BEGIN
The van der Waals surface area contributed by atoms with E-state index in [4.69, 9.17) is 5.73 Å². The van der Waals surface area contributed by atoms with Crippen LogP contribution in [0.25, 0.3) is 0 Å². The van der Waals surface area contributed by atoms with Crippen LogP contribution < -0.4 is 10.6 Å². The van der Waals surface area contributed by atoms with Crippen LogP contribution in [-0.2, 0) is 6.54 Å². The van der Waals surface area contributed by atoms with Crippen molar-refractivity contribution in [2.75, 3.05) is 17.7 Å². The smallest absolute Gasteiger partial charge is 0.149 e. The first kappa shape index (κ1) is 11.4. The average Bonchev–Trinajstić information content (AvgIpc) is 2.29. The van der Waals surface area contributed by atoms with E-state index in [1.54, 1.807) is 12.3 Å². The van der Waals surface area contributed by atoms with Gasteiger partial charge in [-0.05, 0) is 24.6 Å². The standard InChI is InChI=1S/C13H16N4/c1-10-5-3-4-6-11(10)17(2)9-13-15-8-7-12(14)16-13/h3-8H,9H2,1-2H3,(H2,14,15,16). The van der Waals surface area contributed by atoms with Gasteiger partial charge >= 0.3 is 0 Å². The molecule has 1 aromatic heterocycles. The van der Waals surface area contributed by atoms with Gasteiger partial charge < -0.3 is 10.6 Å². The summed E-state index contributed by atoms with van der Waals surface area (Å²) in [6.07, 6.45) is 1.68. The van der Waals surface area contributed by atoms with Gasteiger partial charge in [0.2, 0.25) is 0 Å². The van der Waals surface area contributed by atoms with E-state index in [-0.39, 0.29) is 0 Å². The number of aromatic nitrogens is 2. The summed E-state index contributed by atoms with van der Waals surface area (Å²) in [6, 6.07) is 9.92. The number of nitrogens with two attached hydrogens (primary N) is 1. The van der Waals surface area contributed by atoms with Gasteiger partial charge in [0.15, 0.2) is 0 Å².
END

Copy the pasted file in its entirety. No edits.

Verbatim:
The van der Waals surface area contributed by atoms with E-state index in [4.69, 9.17) is 5.73 Å². The van der Waals surface area contributed by atoms with Crippen LogP contribution in [0.25, 0.3) is 0 Å². The van der Waals surface area contributed by atoms with Crippen LogP contribution < -0.4 is 10.6 Å². The van der Waals surface area contributed by atoms with Crippen LogP contribution in [-0.2, 0) is 6.54 Å². The van der Waals surface area contributed by atoms with Crippen molar-refractivity contribution in [2.75, 3.05) is 17.7 Å². The smallest absolute Gasteiger partial charge is 0.149 e. The first kappa shape index (κ1) is 11.4. The average Bonchev–Trinajstić information content (AvgIpc) is 2.29. The van der Waals surface area contributed by atoms with E-state index in [1.54, 1.807) is 12.3 Å². The van der Waals surface area contributed by atoms with Gasteiger partial charge in [-0.05, 0) is 24.6 Å². The standard InChI is InChI=1S/C13H16N4/c1-10-5-3-4-6-11(10)17(2)9-13-15-8-7-12(14)16-13/h3-8H,9H2,1-2H3,(H2,14,15,16). The van der Waals surface area contributed by atoms with Gasteiger partial charge >= 0.3 is 0 Å². The molecule has 1 aromatic heterocycles. The van der Waals surface area contributed by atoms with Gasteiger partial charge < -0.3 is 10.6 Å². The summed E-state index contributed by atoms with van der Waals surface area (Å²) in [6.07, 6.45) is 1.68. The van der Waals surface area contributed by atoms with Gasteiger partial charge in [0.2, 0.25) is 0 Å². The van der Waals surface area contributed by atoms with E-state index in [-0.39, 0.29) is 0 Å². The number of aromatic nitrogens is 2. The summed E-state index contributed by atoms with van der Waals surface area (Å²) in [6, 6.07) is 9.92. The number of nitrogens with two attached hydrogens (primary N) is 1. The van der Waals surface area contributed by atoms with Gasteiger partial charge in [0.15, 0.2) is 0 Å².